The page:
Abstract: Concerns about the efficacy of ethanol disinfection for implanted biomaterials prompted investigation of an alternative sterilization process, ultraviolet irradiation, for terminal sterilization of N-isopropylacrylamide-based hydrogels containing biomimetic peptides. Ultraviolet irradiation is more easily applied on a laboratory scale than gamma irradiation or electron beam, two commercially utilized methods; thus, UVC irradiation was investigated as a low-cost sterilization procedure that might be performed in laboratories prior to in vivo studies. UVC irradiation at 400 muW/cm(2) for up to 15 h did not prevent growth of Escherichia coli within the hydrogels, while ethanol disinfection did prevent growth for the duration of the experiment (120 h). Furthermore, UVC irradiation caused progressive degradation of peptides containing the Arg-Gly-Arg (RGD) domain. UVC irradiation cannot be used as a terminal sterilization process for peptide-modified materials. The system used in this study is not intended to be adequate for evaluating the sterility of medical devices in accordance with current Good Manufacturing Practice (cGMP); however, it remains a useful, low-cost system for the preliminary evaluation of sterilization procedures in terms of their ability to eliminate pathogenic organisms while preserving the structure of biologically active molecules within in a laboratory setting. Ethanol treatment is still the preferred method for disinfection of bioactive materials containing peptides or UV-degradable groups.
| Analysis of the conserved N-terminal domains in major ampullate spider silk proteins
Motriuk-Smith, D., A. Smith, et al. (2005), Biomacromolecules 6(6): 3152-9.
Abstract: Major ampullate silk, also known as dragline silk, is one of the strongest biomaterials known. This silk is composed of two proteins, major ampullate spidroin 1 (MaSp1) and major ampullate spidroin 2 (MaSp2). Only partial cDNA sequences have been obtained for these proteins, and these sequences are toward the C-terminus. Thus, the N-terminal domains have never been characterized for either protein. Here we report the sequence of the N-terminal region of major ampullate silk proteins from three spider species: Argiope trifasciata, Latrodectus geometricus, and Nephila inaurata madagascariensis. The amino acid sequences are inferred from genomic DNA clones. Northern blotting experiments suggest that the predicted 5' end of the transcripts are present in fibroin mRNA. The presence of more than one Met codon in the N-terminal region indicates the possibility of translation of both a long and a short isoform. The size of the short isoform is consistent with the published, cDNA based, N-terminal sequence found in flagelliform silk. Analyses comparing the level of identity of all known spider silk N-termini show that the N-terminus is the most conserved part of silk proteins. Two DNA sequence motifs identified upstream of the putative transcription start site are potential silk fibroin promoter elements.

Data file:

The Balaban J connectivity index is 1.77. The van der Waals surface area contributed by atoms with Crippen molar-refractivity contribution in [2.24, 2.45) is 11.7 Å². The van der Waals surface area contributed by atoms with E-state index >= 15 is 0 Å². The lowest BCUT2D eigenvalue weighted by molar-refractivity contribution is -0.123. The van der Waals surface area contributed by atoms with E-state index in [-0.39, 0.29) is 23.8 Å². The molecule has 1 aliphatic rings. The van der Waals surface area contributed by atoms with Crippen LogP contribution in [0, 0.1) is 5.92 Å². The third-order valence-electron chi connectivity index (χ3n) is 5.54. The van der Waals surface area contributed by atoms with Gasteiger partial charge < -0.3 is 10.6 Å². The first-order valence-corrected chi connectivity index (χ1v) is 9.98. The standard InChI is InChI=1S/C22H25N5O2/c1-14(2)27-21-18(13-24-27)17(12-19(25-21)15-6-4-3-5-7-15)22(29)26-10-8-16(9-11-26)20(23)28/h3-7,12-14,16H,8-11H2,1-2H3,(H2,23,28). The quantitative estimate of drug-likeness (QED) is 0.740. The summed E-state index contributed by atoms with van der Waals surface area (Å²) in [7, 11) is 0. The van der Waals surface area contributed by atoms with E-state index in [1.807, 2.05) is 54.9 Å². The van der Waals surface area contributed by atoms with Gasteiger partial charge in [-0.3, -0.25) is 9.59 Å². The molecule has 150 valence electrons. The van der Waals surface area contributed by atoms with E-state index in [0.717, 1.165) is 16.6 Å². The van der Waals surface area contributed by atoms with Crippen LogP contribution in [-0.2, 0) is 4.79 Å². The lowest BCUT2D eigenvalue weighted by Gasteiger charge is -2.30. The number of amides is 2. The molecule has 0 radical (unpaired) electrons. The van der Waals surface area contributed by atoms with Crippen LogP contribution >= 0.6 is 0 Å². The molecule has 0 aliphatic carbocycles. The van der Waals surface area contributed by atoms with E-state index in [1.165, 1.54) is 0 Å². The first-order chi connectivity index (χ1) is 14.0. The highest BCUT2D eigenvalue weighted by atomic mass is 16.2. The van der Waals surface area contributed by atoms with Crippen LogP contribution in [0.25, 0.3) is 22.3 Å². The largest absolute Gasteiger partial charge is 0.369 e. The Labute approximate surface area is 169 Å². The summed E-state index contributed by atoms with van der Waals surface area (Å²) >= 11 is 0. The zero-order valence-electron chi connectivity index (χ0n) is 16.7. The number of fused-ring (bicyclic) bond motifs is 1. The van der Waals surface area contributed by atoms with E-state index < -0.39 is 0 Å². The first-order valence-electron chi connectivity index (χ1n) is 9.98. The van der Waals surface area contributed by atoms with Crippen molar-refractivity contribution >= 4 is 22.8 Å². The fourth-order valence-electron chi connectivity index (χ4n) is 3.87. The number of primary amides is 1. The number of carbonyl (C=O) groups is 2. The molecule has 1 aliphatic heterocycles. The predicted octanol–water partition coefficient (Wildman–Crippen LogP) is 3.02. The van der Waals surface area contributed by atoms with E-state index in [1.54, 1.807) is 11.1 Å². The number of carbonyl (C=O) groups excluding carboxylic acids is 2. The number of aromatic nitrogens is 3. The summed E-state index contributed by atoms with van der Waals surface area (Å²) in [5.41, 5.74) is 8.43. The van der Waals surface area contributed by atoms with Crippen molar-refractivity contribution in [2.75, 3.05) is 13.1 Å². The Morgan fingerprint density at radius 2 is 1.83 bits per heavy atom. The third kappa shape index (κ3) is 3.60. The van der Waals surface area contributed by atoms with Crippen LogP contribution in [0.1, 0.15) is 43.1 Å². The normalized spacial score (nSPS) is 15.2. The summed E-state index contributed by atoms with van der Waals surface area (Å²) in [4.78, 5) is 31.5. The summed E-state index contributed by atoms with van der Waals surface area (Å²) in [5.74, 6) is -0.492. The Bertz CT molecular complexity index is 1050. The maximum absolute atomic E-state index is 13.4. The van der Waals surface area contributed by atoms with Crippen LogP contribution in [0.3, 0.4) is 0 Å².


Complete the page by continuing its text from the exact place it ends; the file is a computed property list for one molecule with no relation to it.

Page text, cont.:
| Analytical ultracentrifugation for characterizing nanocrystals and their bioconjugates
Calabretta, M., J. A. Jamison, et al. (2005), Nano Lett 5(5): 963-7.
Abstract: Analytical ultracentrifugation (AU) provides a general way to probe the polydispersity of nanoparticles and the formation of bioconjugates in solution. Unconjugated gold nanocrystals show sedimentation coefficient distributions that are in agreement with size distributions as measured by TEM. AU is sensitive to the size/shape changes elicited by conjugation, in this case to lactose repressor (LacI). AU data reveal saturating protein concentrations for conjugates that correspond to the measured stoichiometry of the complex under these conditions.
| Analytically derived material properties of multilaminated extracellular matrix devices using the ball-burst test
Freytes, D. O., A. E. Rundell, et al. (2005), Biomaterials 26(27): 5518-31.